Cellular mechanisms that modulate kainate receptor trafficking and assembly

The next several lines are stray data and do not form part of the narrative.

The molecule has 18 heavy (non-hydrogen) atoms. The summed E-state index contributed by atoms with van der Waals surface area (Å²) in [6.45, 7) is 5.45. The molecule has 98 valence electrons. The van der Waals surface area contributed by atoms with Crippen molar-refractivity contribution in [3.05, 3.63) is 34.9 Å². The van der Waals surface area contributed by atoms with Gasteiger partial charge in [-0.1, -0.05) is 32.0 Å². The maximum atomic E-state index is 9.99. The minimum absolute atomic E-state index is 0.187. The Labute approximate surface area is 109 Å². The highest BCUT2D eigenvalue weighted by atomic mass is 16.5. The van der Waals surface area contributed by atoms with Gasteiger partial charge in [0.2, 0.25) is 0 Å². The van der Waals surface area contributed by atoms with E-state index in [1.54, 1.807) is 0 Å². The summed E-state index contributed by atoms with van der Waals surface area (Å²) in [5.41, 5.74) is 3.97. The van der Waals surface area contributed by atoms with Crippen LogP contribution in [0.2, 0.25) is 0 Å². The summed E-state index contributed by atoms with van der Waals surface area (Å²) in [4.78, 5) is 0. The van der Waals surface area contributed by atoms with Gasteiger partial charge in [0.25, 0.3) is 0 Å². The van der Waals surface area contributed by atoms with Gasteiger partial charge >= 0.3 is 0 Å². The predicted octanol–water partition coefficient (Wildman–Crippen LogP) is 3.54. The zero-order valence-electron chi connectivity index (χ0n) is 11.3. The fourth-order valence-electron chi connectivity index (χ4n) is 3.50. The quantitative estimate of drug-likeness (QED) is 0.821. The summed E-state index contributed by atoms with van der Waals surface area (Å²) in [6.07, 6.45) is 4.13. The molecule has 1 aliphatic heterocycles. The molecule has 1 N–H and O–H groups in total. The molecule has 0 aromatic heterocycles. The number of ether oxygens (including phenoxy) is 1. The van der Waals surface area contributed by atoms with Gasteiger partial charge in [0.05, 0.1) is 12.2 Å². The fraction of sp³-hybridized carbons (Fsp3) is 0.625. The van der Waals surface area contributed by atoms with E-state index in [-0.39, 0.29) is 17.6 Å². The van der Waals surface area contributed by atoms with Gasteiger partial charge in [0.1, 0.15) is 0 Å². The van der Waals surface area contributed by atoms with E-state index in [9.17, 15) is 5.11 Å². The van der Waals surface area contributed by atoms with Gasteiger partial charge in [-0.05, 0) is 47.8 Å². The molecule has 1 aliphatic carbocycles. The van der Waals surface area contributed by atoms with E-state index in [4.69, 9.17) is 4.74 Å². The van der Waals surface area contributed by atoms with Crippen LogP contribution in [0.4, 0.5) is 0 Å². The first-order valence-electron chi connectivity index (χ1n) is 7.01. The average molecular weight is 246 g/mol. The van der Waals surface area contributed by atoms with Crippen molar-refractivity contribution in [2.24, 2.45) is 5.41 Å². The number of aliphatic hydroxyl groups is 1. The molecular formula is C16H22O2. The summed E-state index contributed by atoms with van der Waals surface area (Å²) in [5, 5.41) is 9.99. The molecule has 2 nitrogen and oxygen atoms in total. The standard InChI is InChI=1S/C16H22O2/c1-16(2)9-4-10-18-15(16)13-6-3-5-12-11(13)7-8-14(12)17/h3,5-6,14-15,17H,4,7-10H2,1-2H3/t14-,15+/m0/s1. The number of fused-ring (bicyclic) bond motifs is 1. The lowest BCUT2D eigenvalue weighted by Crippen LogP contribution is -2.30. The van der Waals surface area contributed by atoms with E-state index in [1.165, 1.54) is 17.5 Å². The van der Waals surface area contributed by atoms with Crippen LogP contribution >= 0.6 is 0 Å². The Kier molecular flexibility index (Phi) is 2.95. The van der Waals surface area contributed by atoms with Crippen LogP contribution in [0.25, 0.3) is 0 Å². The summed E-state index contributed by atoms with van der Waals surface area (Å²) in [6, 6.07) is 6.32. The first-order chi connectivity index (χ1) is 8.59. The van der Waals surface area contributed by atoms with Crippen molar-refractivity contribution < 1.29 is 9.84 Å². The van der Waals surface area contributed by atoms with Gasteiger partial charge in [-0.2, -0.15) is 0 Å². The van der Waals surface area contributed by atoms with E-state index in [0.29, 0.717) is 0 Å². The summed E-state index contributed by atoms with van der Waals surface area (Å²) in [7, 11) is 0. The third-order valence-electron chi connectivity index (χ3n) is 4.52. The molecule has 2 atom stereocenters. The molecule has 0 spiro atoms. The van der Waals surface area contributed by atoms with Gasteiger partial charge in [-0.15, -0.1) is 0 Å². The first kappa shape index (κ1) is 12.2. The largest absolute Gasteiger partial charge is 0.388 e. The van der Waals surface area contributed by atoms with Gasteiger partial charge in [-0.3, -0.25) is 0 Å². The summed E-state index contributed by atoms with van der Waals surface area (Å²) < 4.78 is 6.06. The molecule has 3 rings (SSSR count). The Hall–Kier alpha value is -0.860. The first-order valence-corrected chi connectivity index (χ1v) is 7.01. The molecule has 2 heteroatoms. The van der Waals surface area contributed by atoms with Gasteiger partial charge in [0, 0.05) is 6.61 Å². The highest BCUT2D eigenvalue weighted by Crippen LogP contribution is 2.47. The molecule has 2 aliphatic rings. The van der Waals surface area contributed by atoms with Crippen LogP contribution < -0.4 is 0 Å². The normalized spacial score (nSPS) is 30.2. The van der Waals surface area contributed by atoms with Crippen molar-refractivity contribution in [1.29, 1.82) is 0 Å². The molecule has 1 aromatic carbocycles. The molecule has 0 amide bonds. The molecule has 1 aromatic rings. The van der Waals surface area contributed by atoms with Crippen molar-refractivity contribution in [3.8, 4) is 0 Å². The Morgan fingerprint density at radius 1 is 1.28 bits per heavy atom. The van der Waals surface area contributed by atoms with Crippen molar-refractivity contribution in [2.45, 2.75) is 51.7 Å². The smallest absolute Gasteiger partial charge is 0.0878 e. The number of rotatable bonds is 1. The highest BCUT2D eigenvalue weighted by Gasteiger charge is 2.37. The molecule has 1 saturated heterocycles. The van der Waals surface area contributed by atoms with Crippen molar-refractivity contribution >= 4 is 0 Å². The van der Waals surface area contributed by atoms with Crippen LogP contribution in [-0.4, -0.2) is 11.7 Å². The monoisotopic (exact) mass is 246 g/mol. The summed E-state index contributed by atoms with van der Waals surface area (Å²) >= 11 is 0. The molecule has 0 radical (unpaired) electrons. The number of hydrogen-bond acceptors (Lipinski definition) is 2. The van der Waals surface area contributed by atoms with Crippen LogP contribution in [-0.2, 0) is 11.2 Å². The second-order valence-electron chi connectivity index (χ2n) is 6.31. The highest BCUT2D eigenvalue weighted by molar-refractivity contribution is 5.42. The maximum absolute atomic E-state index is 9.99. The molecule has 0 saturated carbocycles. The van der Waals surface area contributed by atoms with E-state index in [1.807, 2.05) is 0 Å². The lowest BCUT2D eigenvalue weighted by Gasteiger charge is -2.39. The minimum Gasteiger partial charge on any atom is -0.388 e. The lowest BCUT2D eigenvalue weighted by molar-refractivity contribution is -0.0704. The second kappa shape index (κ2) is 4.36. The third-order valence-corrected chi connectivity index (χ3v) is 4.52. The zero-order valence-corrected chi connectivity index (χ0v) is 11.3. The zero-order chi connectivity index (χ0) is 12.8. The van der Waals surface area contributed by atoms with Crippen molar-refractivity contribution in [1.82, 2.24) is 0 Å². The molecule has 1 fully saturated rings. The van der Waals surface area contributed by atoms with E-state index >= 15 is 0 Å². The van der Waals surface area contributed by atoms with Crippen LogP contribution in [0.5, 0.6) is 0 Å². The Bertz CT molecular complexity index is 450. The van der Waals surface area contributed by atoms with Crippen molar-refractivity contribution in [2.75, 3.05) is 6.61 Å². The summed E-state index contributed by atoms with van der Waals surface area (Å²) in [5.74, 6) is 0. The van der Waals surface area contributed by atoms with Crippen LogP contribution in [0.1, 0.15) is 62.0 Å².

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Kainate receptors (KARs) in the mammalian brain play a variety of physiological roles that require selective assembly, intracellular trafficking, and synaptic targeting. Cytoplasmic and non-cytoplasmic determinants that modulate KAR expression at the plasma membrane have been recently characterized. The intracellular trafficking determinants are presumed to bind to chaperone proteins, but these proteins have not been identified for any KAR subunit. Here we identified two chaperone proteins that associated with the carboxy terminus but differently regulated the localization of KA2 receptors. We found that coatomer protein complex I (COPI) subunits interacted with KA2 subunits at the arginine-based ER retention/retrieval motif and these associations were decreased in heteromeric GluR6a/KA2 receptors. Disruptions of COPI and KA2 associations by alanine mutations at the arginine-rich domain and elimination of COPI vesicles were correlated with the increased expression at the plasma membrane of KA2 receptors, indicating that COPI proteins regulated the ER localization of receptors. KA2 receptors also co-precipitated with three isoforms of 14-3-3 proteins; only the KA2 and 14-3-3zeta association was correlated with higher plasma membrane expression of receptors. In addition to identifying cytoplasmic chaperone systems, we were interested in understanding the nature of a recently described trafficking checkpoint in non-cytoplasmic regions. Mutations in domains typically involved in glutamate binding and ion permeation disrupt expression of KARs at the plasma membrane. A conformational change of receptors after glutamate binding is proposed to permit egress of KARs from the ER. We mutated critical amino acid residues in the extracellular linker domain of GluR6a subunits and found that desensitization rates were only weakly correlated with plasma membrane expression levels. Alteration of these residues impaired other stages of receptor biosyntheis including assembly and degradation of mutated receptors. We found that mutations at the transduction linker collectively altered subunit assembly, degradation, desensitization and a post-assembly stage. Our characterizations of chaperone proteins and mechanisms that regulate intracellular trafficking provide a better understanding of cellular controls in the early stages of KAR biosynthesis.